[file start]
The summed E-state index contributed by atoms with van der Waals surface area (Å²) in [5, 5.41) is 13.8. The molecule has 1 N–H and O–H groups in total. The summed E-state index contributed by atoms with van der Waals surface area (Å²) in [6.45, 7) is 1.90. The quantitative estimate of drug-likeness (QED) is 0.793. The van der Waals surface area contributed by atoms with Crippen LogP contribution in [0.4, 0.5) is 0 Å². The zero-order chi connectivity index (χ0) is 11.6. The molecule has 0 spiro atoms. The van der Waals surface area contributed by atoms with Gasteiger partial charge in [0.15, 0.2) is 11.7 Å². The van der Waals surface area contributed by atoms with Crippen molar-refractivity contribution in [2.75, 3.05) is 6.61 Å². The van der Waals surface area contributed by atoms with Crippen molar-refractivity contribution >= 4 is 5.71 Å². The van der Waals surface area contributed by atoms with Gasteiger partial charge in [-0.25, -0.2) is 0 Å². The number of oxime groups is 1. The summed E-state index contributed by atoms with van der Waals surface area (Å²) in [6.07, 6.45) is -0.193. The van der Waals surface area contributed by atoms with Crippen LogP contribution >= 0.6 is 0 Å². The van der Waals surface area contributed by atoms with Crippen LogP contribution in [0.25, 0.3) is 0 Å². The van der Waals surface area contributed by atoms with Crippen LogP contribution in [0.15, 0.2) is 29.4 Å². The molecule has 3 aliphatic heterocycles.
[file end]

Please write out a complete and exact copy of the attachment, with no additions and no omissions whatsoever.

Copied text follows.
The summed E-state index contributed by atoms with van der Waals surface area (Å²) in [5, 5.41) is 13.8. The molecule has 1 N–H and O–H groups in total. The summed E-state index contributed by atoms with van der Waals surface area (Å²) in [6.45, 7) is 1.90. The quantitative estimate of drug-likeness (QED) is 0.793. The van der Waals surface area contributed by atoms with Crippen LogP contribution in [0.4, 0.5) is 0 Å². The zero-order chi connectivity index (χ0) is 11.6. The molecule has 0 spiro atoms. The van der Waals surface area contributed by atoms with Gasteiger partial charge in [0.15, 0.2) is 11.7 Å². The van der Waals surface area contributed by atoms with Crippen molar-refractivity contribution in [2.75, 3.05) is 6.61 Å². The van der Waals surface area contributed by atoms with Crippen molar-refractivity contribution >= 4 is 5.71 Å². The van der Waals surface area contributed by atoms with Gasteiger partial charge in [-0.25, -0.2) is 0 Å². The number of oxime groups is 1. The summed E-state index contributed by atoms with van der Waals surface area (Å²) in [6.07, 6.45) is -0.193. The van der Waals surface area contributed by atoms with Crippen LogP contribution >= 0.6 is 0 Å². The van der Waals surface area contributed by atoms with Crippen LogP contribution in [0.25, 0.3) is 0 Å². The van der Waals surface area contributed by atoms with Crippen LogP contribution in [0.15, 0.2) is 29.4 Å². The molecule has 3 aliphatic heterocycles.